Cruising Loch Lomond. Credit: Janice Gimbel
There we encountered several classic sites of Scottish memory that had been introduced at Kelvingrove. On the slopes of Glencoe, we remembered the mid-winter massacre of Clan MacDonald in 1692.
At the Battlefield and Visitor Centre of Culloden, we gained firsthand knowledge of the weapons wielded by the Jacobite troops in 1746.
Dunrobin Castle. Credit: Chris Miller
And at Dunrobin Castle, we wandered the rooms, gardens and private museum of the Sutherland family seat. As we’d learned, the Sutherland’s treatment of their tenants during the Clearances contrasted sharply with the fairy-tale elegance of their home. But the tragedies evoked at Kelvingrove of Glencoe, Culloden and the Clearances and reinforced on our journey were offset by more positive images. Tassie’s portrait medallions and Donald Dewar’s bust at the museum called to mind the achievements of the Scottish Enlightenment in the eighteenth century and the return of Scotland’s parliament of Edinburgh in the twentieth. And the irreverence we sensed at the museum never flagged during our trip. Everyone we met -- from the falconer at Dunrobin to the shepherd at Kincraig to our whiskey specialists at Pitlochry and Edinburgh -- all seemed to relish a certain very Scottish disregard for conventions. Even the sweet-voiced grandmother in the cèilidh band who sang traditional songs for us had mischief in her eye, relating local plots to topple and demolish the giant statue of the Duke of Sutherland that still stands on Ben Bhraggie.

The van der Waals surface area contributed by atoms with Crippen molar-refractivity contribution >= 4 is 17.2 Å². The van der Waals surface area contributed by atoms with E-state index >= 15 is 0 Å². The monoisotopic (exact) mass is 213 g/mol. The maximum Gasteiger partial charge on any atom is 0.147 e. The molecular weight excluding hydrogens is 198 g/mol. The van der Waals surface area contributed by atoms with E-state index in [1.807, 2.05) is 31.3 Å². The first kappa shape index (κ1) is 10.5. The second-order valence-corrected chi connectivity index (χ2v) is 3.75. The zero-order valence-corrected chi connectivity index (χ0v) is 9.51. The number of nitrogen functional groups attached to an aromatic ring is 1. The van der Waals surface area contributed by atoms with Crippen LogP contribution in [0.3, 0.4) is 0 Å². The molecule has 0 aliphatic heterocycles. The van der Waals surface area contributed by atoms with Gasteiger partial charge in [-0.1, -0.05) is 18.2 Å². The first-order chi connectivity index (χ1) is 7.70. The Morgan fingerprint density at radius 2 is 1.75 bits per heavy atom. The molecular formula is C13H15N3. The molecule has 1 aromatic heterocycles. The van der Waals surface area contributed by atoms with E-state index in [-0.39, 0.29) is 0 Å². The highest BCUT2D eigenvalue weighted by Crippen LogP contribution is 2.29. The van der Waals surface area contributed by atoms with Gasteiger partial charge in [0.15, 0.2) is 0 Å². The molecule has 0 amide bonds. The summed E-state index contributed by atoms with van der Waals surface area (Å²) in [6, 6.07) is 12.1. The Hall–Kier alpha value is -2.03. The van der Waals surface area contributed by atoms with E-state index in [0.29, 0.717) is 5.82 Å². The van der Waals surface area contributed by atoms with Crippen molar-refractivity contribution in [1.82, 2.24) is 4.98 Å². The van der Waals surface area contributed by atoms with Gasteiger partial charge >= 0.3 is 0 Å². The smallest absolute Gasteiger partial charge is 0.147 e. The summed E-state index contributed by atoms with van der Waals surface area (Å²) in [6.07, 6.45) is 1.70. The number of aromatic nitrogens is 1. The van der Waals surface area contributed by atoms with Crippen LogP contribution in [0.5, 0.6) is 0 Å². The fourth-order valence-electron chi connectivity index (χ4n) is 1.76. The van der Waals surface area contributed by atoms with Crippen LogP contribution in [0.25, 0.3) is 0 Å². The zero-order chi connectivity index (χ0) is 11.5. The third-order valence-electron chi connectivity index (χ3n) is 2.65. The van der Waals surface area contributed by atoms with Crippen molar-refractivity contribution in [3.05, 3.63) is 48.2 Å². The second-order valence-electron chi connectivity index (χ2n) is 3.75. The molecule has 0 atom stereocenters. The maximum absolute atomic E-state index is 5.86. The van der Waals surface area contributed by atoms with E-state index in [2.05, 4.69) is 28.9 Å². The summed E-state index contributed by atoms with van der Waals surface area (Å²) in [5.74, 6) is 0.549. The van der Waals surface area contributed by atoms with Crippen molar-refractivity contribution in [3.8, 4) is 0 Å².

Shepherd at Kincraig. Credit: Weldon Gimbel
Like Kelvingrove, Scotland also seemed full of unexpected juxtapositions. Christian met Viking at the village of Luss for instance, where the hog-backed memorial we found in the churchyard warned against seeing all Norse in Scotland as virgin-snatching heathens.